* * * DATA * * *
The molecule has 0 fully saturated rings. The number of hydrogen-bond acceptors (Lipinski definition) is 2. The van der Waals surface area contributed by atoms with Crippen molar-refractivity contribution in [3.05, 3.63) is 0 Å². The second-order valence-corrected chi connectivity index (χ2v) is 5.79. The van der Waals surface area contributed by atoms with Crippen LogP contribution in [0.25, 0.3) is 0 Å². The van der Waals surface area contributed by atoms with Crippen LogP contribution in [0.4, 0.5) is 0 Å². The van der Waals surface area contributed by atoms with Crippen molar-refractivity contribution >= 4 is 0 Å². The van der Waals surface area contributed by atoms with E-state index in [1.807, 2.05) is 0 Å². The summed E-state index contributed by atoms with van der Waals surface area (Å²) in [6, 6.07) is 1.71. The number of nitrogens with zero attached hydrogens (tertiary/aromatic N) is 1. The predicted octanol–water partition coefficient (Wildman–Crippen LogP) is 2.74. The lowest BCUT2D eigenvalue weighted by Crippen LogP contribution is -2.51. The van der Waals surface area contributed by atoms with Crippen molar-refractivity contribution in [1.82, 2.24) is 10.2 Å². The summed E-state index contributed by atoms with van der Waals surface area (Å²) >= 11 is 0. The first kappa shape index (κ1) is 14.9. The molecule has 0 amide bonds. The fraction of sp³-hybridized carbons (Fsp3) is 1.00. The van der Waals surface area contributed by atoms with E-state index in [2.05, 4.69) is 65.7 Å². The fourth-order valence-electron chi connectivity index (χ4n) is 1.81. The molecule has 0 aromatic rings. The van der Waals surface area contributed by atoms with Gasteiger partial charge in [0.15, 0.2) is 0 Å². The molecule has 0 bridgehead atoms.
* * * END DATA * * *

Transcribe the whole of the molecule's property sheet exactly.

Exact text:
The molecule has 0 fully saturated rings. The number of hydrogen-bond acceptors (Lipinski definition) is 2. The van der Waals surface area contributed by atoms with Crippen molar-refractivity contribution in [3.05, 3.63) is 0 Å². The second-order valence-corrected chi connectivity index (χ2v) is 5.79. The van der Waals surface area contributed by atoms with Crippen LogP contribution in [0.25, 0.3) is 0 Å². The van der Waals surface area contributed by atoms with Crippen LogP contribution in [0.4, 0.5) is 0 Å². The van der Waals surface area contributed by atoms with Crippen molar-refractivity contribution >= 4 is 0 Å². The van der Waals surface area contributed by atoms with E-state index in [1.807, 2.05) is 0 Å². The summed E-state index contributed by atoms with van der Waals surface area (Å²) in [6, 6.07) is 1.71. The number of nitrogens with zero attached hydrogens (tertiary/aromatic N) is 1. The predicted octanol–water partition coefficient (Wildman–Crippen LogP) is 2.74. The lowest BCUT2D eigenvalue weighted by Crippen LogP contribution is -2.51. The van der Waals surface area contributed by atoms with Crippen molar-refractivity contribution in [1.82, 2.24) is 10.2 Å². The summed E-state index contributed by atoms with van der Waals surface area (Å²) >= 11 is 0. The first kappa shape index (κ1) is 14.9. The molecule has 0 amide bonds. The fraction of sp³-hybridized carbons (Fsp3) is 1.00. The van der Waals surface area contributed by atoms with E-state index in [2.05, 4.69) is 65.7 Å². The fourth-order valence-electron chi connectivity index (χ4n) is 1.81. The molecule has 0 aromatic rings. The van der Waals surface area contributed by atoms with Gasteiger partial charge in [0.15, 0.2) is 0 Å². The molecule has 0 bridgehead atoms.